All this should be kept in mind when considering the hefty task he has lately set himself. Received as his greatest adventure yet, A Star Called Henry (1999) is the first volume of a trilogy titled The Last Roundup, designed to follow the eponymous Henry Smart, born in a Dublin slum in 1901, through some of the major events of the 20th century. Henry's first tale was interestingly Dickensian. Conceived as a kind of David Copperfield, Henry is emphatically the hero of his own life, swashbuckling his way with his father's wooden leg through the poverty of his youth, through the GPO in 1916, through the Anglo-Irish war, copulating, killing and cracking jokes. For his combination of historical content, magic-realist style and narrative length, Doyle attracted favourable comparisons with Günter Grass, Salman Rushdie and Peter Carey.
As Irish historical fiction, however, A Star was quite formulaic. As understandably impatient as most of his generation with the ultra-nationalist rhetoric of erstwhile Irish educators, Doyle selected a number of pieties (the careers of Pearse and Connolly, the heroic idea of Republicanism and of Michael Collins) and had some fun with them under the guise of humanising them. The strategy largely complied with orthodox revisionism: versions and subversions challenge the existing monolithic public record; bathos replaces pathos in the reconstruction of the national narrative.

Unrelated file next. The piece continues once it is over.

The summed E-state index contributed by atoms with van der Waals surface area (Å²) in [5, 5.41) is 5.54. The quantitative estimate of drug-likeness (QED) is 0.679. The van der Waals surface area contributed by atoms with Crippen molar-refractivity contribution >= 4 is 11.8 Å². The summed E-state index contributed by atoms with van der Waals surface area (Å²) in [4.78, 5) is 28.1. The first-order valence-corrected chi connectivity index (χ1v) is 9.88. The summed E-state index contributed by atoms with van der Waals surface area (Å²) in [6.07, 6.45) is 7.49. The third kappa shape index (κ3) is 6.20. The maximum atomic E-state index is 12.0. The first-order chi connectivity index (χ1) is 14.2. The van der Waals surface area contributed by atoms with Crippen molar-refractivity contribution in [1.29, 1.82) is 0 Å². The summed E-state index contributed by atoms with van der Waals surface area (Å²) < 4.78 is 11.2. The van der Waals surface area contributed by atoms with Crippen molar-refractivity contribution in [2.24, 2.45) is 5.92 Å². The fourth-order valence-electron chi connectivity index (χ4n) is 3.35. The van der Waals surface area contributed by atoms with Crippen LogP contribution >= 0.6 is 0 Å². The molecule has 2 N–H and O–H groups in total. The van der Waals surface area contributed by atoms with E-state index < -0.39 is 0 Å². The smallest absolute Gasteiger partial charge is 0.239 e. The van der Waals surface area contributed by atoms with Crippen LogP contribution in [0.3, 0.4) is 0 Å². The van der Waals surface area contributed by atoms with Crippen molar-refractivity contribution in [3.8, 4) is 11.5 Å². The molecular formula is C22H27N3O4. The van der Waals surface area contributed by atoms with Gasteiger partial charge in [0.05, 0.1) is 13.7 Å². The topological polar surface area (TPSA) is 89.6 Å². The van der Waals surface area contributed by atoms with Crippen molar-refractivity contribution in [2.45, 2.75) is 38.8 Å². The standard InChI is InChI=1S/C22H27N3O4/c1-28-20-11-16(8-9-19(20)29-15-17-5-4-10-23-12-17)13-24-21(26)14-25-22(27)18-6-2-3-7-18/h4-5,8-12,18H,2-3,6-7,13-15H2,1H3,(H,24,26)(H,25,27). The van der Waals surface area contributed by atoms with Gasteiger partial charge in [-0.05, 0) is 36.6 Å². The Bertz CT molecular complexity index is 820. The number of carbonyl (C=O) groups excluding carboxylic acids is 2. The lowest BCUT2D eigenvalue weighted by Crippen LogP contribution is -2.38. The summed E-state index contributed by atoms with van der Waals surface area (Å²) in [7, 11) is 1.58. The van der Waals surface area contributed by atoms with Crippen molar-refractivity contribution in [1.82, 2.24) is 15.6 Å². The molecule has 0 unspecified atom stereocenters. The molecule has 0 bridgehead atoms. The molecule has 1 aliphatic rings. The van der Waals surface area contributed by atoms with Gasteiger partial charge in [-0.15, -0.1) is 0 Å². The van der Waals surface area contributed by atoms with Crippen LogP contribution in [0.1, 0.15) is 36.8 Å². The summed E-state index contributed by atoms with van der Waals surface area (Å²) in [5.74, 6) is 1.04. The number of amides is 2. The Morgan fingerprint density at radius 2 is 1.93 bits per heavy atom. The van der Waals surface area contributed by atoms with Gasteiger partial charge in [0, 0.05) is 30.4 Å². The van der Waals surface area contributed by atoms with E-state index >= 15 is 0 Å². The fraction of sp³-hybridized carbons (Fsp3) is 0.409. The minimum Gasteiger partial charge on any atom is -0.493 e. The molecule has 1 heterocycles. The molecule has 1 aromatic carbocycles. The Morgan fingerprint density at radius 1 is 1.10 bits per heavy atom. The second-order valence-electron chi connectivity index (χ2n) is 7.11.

All this is fine (Doyle pointed out that he was making and messing around with Irish history rather than interpreting it), so long as it is recognised for what it is: a giant wisecrack that simply inverts pieties rather than re-examining them in any sophisticated way.
Whatever one's view of the treatment, A Star at least had the drama of crucial historical events to sustain its longeurs and repetitions. Henry Smart's second tale does not. Oh, Play That Thing reacquaints us with Henry when he shows up in New York in 1924 after leaving the Liverpool and England he fled to, under threat from his former comrades, at the end of A Star. Knowledge of Henry's first tale is necessary for full comprehension, since he regularly refers back to events and motivations. The early parts of the novel are essentially a celebration of the freedom of New York, where Henry tenaciously finds his feet, and Chicago, where he becomes Louis Armstrong's friend and keeper, thus irrupting, as he did with Irish history, into important events in the history of jazz. Amid violent days and seedy nights, the family and foes of A Star eventually resurface, Henry is forced to flee again, this time into the American Depression, and folk ballads are added to the nationalist songs sung at home in his honour.